The name Datura is taken from Hindi dhatūra ‘thorn-apple’, ultimately from Sanskrit dhattūra ‘white thorn-apple’. In the Ayurvedic text Sushruta different species of Datura are also referred to as kanaka and unmatta. Dhatura is offered to Lord Shiva in Hindu/Santana religion. Record of this name in English dates back to 1662. Nathaniel Hawthorne refers to one type in The Scarlet Letter as apple-Peru. In Mexico, its common name is toloache.
Datura species are herbaceous, leafy annuals and short-lived perennials which can reach up to 2 m in height. The leaves are alternate, 10–20 cm long and 5–18 cm broad, with a lobed or toothed margin. The flowers are erect or spreading (not pendulous like those of Brugmansia), trumpet-shaped, 5–20 cm long and 4–12 cm broad at the mouth; colors vary from white to yellow, pink, and pale purple. The fruit is a spiny capsule 4–10 cm long and 2–6 cm broad, splitting open when ripe to release the numerous seeds. The seeds disperse freely over pastures, fields and even wasteland locations.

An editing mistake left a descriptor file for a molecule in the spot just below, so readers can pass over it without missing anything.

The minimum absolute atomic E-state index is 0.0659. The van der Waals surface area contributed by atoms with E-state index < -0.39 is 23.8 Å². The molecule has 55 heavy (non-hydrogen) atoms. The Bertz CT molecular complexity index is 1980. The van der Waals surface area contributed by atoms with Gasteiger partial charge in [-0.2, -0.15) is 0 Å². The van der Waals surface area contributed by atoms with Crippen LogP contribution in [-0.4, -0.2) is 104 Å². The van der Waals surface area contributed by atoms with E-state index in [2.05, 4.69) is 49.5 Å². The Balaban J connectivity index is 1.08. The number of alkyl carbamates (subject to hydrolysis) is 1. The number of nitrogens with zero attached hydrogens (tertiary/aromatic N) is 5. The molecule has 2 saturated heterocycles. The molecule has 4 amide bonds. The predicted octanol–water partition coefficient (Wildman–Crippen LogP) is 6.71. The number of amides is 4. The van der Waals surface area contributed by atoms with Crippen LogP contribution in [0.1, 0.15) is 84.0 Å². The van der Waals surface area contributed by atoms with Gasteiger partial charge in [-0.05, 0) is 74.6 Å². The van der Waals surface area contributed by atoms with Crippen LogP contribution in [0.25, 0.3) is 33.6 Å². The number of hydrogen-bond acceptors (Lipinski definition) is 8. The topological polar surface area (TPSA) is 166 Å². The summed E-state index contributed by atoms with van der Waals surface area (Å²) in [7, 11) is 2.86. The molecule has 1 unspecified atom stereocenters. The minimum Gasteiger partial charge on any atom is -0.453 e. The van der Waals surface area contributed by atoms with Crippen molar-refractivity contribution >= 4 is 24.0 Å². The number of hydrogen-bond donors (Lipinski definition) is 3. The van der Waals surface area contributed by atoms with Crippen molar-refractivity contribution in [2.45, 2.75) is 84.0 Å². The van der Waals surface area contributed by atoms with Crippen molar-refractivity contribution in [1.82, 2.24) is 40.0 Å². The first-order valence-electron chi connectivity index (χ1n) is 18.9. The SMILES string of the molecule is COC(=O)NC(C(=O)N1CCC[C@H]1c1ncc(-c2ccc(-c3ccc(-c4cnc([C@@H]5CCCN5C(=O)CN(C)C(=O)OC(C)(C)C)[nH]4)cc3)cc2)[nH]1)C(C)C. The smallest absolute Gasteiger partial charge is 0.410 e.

Datura belongs to the classic “witches’ weeds”, along with deadly nightshade, henbane, and mandrake. Most parts of the plants are toxic, and datura has a long history of use for causing delirious states and death. It was well known as an essential ingredient of potions and witches’ brews.
In India it has been referred to as “Poisonous” and as an aphrodisiac. In little measures it was used in Ayurveda as a medicine from the ancient times. It is used in rituals and prayers to Shiva. It is also used in Ganesh Chaturthi.
The larvae of some Lepidoptera species, including Hypercompe indecisa, eat some Datura species.